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By Stefan J. Bos, Chief International Correspondent BosNewsLife

Violence comes despite diplomatic agreements between Serbia and Kosovo.

PRISTINA, KOSOVO (BosNewsLife)– Less than half of Kosovo’s 1.8 million voters have dared to participate in local elections, which have been overshadowed by violence.

On the Serb-side of the ethnically divided town of Mitrovica a group of masked men broke into the main polling center.

Residents said the men threw tear gas and smashed windows and ballot boxes. The Sveti Sava school where the attack took place housed around half the Serbian polling stations in Mitrovica.

Election officials, including members of the Organization for Security and Cooperation in Europe were seen fleeing and police closed off the area.


A short time later, security forces reportedly found and removed an unexploded bomb outside a technical school in the same town.

Serbian hardliners also called for a boycott of Sunday’s ballot, threatening the few voters who visited polling stations in northern Kosovo where most Serbs live.

In general, Serbs refuse to recognize the independence of Kosovo.

Predominantly ethnic Albanian Kosovo broke away from neighboring Serbia in 2008.


The latest reported attacks were no isolated incidents.

A Serbian mayoral candidate in the northern Serbian stronghold of Mitrovica, Krstimir Pantic, was slightly injured Friday when he was attacked by two masked men.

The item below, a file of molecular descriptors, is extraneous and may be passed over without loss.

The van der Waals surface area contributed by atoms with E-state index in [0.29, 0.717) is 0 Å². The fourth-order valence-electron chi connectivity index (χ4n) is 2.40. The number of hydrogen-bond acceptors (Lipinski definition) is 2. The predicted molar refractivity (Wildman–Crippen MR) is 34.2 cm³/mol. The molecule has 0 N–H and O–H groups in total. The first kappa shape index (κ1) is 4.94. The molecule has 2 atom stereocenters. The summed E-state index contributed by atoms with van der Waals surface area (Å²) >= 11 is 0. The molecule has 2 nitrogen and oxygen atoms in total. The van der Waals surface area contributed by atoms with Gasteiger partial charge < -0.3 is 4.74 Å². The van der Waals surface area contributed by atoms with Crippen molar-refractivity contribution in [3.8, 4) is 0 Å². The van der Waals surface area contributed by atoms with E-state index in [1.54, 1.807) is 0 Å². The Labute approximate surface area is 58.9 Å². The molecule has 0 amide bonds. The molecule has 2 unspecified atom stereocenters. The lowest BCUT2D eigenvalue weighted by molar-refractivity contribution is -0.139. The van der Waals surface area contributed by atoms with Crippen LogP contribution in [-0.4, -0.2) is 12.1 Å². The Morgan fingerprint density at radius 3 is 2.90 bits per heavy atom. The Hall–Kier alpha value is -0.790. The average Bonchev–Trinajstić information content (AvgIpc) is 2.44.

Elsewhere Albanian candidate Bekim Birindjiku was reportedly shot and killed by a policeman in the town of Srbica, though authorities claim the incident was not politically motivated.

The tensions came as a setback for EU foreign policy chief Catherine Ashton who oversaw a diplomatic deal aimed at easing ethnic tensions and improving ties between Serbia and Kosovo.


Ahead of the elections, the EU even pledged 15 million euros ($20 million) in aid to Kosovo’s Serbs, explained Ashton’s spokesperson, Maja Kocijanic.

“This money will go particularly to support the Serb communities in Kosovo with the focus to the north, with issues like infrastructure, public administration, environmental protection, education, employment,” she said.

The money comes on top of some 70 million euros ($94 million) dollars, in EU funding earmarked for Kosovo this year alone.

That financial support has done little to end violence and intimidation during these elections, which were seen as a test whether Kosovo and Serbia can move closer towards European Union membership.


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